While building an airstrip during World War II, large quantities of coral at Tuvalu were dug up and carted off to be crushed and mixed for the tarmac. The vast pits that were left behind across Funafuti, called “borrow pits,” were never filled and eventually began to be used for refuse. This not only caused sanitation problems but also significant damage to coral communities and the surrounding ecosystem. The remnants of the existing seawall, littered along the coastline, amplified a breach that threatened the island splitting into two.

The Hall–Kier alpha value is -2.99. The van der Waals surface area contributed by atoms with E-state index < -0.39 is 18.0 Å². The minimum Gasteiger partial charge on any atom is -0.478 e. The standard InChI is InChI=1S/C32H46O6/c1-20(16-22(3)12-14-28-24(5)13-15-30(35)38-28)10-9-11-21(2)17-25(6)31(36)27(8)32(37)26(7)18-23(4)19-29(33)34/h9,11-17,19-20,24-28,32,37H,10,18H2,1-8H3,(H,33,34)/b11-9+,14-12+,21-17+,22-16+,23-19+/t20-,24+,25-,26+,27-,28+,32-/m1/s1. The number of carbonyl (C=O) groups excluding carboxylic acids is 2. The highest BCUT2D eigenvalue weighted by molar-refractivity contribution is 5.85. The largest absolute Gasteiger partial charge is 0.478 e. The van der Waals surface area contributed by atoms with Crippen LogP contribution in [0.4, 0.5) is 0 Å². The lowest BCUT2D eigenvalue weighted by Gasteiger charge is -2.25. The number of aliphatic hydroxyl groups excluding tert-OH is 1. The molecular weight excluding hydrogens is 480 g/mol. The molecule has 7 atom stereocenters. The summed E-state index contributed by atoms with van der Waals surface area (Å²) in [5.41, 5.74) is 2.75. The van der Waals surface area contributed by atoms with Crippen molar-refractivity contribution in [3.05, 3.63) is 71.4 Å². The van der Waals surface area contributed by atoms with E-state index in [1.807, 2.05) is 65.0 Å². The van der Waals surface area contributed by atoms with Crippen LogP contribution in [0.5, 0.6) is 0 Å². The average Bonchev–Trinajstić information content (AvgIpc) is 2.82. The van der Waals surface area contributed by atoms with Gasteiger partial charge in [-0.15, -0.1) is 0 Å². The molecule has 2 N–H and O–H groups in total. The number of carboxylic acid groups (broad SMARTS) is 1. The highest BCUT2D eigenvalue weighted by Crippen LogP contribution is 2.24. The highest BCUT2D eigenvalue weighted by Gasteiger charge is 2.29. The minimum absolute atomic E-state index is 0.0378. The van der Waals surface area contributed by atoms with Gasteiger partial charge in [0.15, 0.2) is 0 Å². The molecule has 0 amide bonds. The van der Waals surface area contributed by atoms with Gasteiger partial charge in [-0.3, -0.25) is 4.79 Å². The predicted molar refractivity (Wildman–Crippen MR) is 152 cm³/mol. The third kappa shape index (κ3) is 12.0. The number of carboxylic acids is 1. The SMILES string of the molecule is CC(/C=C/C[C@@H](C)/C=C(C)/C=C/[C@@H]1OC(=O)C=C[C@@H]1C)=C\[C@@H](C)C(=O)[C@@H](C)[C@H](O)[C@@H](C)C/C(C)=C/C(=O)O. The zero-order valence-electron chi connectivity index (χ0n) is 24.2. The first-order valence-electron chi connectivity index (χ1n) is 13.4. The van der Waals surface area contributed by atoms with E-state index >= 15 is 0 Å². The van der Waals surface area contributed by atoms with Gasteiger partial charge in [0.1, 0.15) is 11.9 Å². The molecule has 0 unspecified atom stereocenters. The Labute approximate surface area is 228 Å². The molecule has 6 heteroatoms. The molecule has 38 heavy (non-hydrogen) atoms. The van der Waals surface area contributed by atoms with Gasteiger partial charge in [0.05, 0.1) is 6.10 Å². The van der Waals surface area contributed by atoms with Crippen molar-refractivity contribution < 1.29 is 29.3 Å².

Under the coastal and climate change adaptation project, Tuvalu reclaimed land, lost to sea. The local government emulated solutions helping to build protective barriers in the fight against rising seas, surges and king tides, including one to buffer the capital, Funafuti. Over 6 hectares of actual area had been remediated from all the 'borrow pits', so it was a significant investment in land rehabilitation for Tuvalu.